“A lasting relationship with a woman is only possible if you are a business failure.” Despite lousy pickup lines like that, J. Paul Getty had—and lost—five wives. Maybe it was because he was rich? Actually, he wasn’t just rich. Fortune magazine named him the richest living American in 1957. He is rumored to have made his first million in 1916—two years after completing college—and subsequently pseudo-retired in 1917 to live the high life in sunny L.A.
George Getty, his father, apparently never much approved of his son’s lifestyle and told him he expected him to destroy the family company before he died. His father was wrong about his son’s business acumen, but the fractured relationship did pass from George to J. Paul, then to his six sons. True to form, J. Paul Getty refused the initial request of his son, Jean Paul Getty, Jr., for ransom money when his grandson, Getty III, was kidnapped. “The boy’s grandfather only changed his mind after one of the boy’s ears was cut off and sent to a newspaper,” reported the BBC News. Some legacy.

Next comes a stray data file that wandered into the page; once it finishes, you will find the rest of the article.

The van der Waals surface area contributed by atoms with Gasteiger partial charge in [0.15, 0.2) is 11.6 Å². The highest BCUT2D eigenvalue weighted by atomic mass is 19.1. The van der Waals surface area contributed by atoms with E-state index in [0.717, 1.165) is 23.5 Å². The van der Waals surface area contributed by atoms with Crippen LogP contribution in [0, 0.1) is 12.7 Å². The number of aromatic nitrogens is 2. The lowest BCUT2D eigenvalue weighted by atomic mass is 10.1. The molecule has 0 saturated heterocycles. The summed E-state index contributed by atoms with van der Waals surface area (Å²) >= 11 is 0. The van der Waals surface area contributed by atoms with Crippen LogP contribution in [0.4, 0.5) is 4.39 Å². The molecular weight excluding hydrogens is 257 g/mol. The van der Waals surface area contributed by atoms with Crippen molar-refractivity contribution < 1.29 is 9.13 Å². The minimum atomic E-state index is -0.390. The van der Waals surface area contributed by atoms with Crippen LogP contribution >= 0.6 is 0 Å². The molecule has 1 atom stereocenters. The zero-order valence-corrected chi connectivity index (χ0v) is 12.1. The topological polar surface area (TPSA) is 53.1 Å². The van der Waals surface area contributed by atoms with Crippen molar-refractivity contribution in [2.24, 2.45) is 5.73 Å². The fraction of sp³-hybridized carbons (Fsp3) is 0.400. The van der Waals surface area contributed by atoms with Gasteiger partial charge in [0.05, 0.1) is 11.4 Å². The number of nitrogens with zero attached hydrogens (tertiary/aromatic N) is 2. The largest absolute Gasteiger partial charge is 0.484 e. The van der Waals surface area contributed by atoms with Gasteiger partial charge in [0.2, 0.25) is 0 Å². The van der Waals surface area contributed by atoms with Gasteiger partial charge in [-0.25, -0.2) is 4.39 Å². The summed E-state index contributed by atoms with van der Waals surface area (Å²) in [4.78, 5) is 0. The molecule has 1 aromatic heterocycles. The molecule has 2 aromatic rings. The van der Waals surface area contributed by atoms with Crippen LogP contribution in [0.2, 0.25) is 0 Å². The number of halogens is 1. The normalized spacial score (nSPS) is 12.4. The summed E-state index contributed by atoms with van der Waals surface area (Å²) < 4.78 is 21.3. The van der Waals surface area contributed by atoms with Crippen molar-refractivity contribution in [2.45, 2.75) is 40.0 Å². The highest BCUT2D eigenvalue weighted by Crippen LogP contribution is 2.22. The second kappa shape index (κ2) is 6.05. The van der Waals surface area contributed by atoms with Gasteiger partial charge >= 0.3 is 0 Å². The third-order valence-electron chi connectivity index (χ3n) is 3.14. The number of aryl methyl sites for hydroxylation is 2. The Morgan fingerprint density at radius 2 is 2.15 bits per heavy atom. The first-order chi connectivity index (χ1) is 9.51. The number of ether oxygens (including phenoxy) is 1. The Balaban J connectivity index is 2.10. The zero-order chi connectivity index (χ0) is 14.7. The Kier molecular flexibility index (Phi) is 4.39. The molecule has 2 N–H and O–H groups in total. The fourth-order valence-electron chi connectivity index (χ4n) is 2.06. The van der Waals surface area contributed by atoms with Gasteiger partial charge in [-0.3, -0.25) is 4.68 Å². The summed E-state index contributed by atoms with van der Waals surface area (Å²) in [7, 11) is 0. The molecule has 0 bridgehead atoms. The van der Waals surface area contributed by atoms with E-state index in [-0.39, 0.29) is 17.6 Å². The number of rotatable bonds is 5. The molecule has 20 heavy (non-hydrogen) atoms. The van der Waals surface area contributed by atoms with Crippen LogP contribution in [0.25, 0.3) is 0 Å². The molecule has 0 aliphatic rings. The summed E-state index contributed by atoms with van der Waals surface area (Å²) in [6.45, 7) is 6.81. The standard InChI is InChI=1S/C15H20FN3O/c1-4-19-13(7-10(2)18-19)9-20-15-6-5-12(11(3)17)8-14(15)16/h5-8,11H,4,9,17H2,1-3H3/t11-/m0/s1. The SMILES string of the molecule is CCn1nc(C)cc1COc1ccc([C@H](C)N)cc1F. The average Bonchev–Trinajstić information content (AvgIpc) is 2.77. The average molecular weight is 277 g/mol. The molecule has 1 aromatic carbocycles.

Contrast that with the scene I witnessed at the funeral of a close friend’s father in 2008, in the middle of the darkest days of the financial crisis. The room was filled with friends, family, and employees of the deceased, and I recall feeling as though time had stopped for that couple of hours. No one looked down to check the BlackBerry to see which bank had failed that morning or how far the market had tumbled. Real life had taken over. Honor and respect were paid by all to this man who’d left such an impression on so many. Even the priest conducting the service shared stories of what he had learned from this man, but the indelible impression the experience left on me was the sight of his adult children.
Arms locked with his sisters, my friend shared a number of stories that tactically recognized the love that his father had for each of the subgroups that came to honor him that day. But the eulogy concluded when the son and daughters publicly recognized that there was never any doubt that, above all, the chief love of his father’s life was his wife, their mother. There may never be an article in Fortune chronicling this man’s collection of material possessions, but his legacy has already taken hold. I met him only once, very briefly, but after attending his funeral, I want to live up to his legacy.